Friday, 25 June 2010

Dave Stewart: how to run an ideas factory

Hear the name Dave Stewart and you’ll probably think of the co-founder of the Eurythmics or the producer/songwriter who has worked alongside such names as Mick Jagger, Joss Stone and Bob Dylan, in a musical career spanning more than 100 million album sales.

But you might not be aware of Dave’s role in business. Last year, Dave was named one of the 100 Most Creative People in Business by Fast Company magazine. He is a long-time friend of Microsoft cofounder Paul Allen with whom he co-founded The Hospital, a multimedia creative centre and members club in London; he runs a consulting business with Deepak Chopra called DeepStew; he’s the U.S. creative director for the international ad shop the Law Firm; he works with Nokia as an official Change Agent; and recently co-authored a book ‘The Business Playground: Where Creativity & Commerce Collide’.

At the heart of his business portfolio is his very own ideas factory Weapons Of Mass Entertainment, billed as a ‘media company for the new world’ (The LA Times). I met Dave in London last month and talked about his role as a polymath and how he makes ideas happen. Our conversation is in 2 short films. Part 1 is “How To Run An Ideas Factory” and Part 2 is “Putting ideas into action”. Pt 2 will be released in a couple of weeks; in the meantime here’s Pt 1 where he talks about developing ideas, prototyping them, creating ideas out of chaos, dealing with uncertainty and juggling.

Wednesday, 23 June 2010

Sometimes a lean and raw approach works just fine

I’m just back from a weekend in Copenhagen where our apartment faced this unassuming corner shop. Covered in graffiti, with no windows, and handwritten signs on the door, at first glance, it may have looked permanently closed. But it was very much open; inside it was dark, dingy and the wine bottles dusty.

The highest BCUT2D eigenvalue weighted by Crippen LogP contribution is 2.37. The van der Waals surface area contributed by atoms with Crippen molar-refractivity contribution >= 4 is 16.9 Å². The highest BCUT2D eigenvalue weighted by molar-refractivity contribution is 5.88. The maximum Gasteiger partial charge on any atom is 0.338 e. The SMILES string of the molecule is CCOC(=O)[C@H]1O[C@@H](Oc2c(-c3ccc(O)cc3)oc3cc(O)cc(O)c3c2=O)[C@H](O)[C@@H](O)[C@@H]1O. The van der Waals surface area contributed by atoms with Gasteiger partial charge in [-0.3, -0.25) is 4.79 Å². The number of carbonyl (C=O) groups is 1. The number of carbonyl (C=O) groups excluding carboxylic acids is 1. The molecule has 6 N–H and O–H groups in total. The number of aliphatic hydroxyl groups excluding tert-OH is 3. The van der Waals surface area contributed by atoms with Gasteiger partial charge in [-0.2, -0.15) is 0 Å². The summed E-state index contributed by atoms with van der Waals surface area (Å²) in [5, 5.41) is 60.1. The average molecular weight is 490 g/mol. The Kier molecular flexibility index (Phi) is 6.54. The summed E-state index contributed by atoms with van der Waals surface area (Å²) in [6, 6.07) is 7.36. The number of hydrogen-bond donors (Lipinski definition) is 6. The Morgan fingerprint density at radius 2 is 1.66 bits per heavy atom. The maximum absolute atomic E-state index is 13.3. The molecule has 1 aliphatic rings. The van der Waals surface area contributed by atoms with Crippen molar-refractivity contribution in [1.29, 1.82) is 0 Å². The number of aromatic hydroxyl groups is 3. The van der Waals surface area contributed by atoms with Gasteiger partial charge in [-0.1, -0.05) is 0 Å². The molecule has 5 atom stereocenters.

But despite its appearances, there was a constant stream of people all day long. People came and went with their soft drinks, wine, bottles of beer.

And it reminded me how we obsess about our business propositions needing to be polished and elegant with added ‘bells & whistles’: we must have an awesome website; our logo needs to be stunning; our premises must be well-designed; our fixtures and fittings state of the art. Sure, sometimes those things count.

But other times, enterprise is more basic than that - it’s just about fulfilling a need. And like this corner shop, then, a lean and raw approach works just fine. 

Tuesday, 22 June 2010

How To Stay Afloat: Lessons In Business Survival

Over the last two months I’ve been talking to business owners about how they are surviving in a tough marketplace. From a manufacturing business in Essex to a web-based apps business in Chicago, I’ve been hearing stories about staying authentic, about reinvention and busting a few business myths to survive. These stories appear in my column this month for the ‘Owners Only’ pages at 

Here are links to the 4 columns:

1.  “The 37signals Secret to Success: Sell Your By-Products” – lessons from 37signals’ David Heinemeier Hansson in acknowledging your business by-products

2.  “How to Survive a Market Collapse: Reinvent Your Business” – lessons from Splice TV on beating market challenges

3.  “How to Set Your Sights High — and Still Pay the Bills” – how start-up Karrot Entertainment is developing essential revenues whilst building intellectual properties

4.  "Does Your Business Really Have to Grow to Survive?" – how Excalibur Screwbolts is beating the competition by sticking to its core strengths.

I hope you find them useful.

Tuesday, 15 June 2010

The Beauty Of A Tribe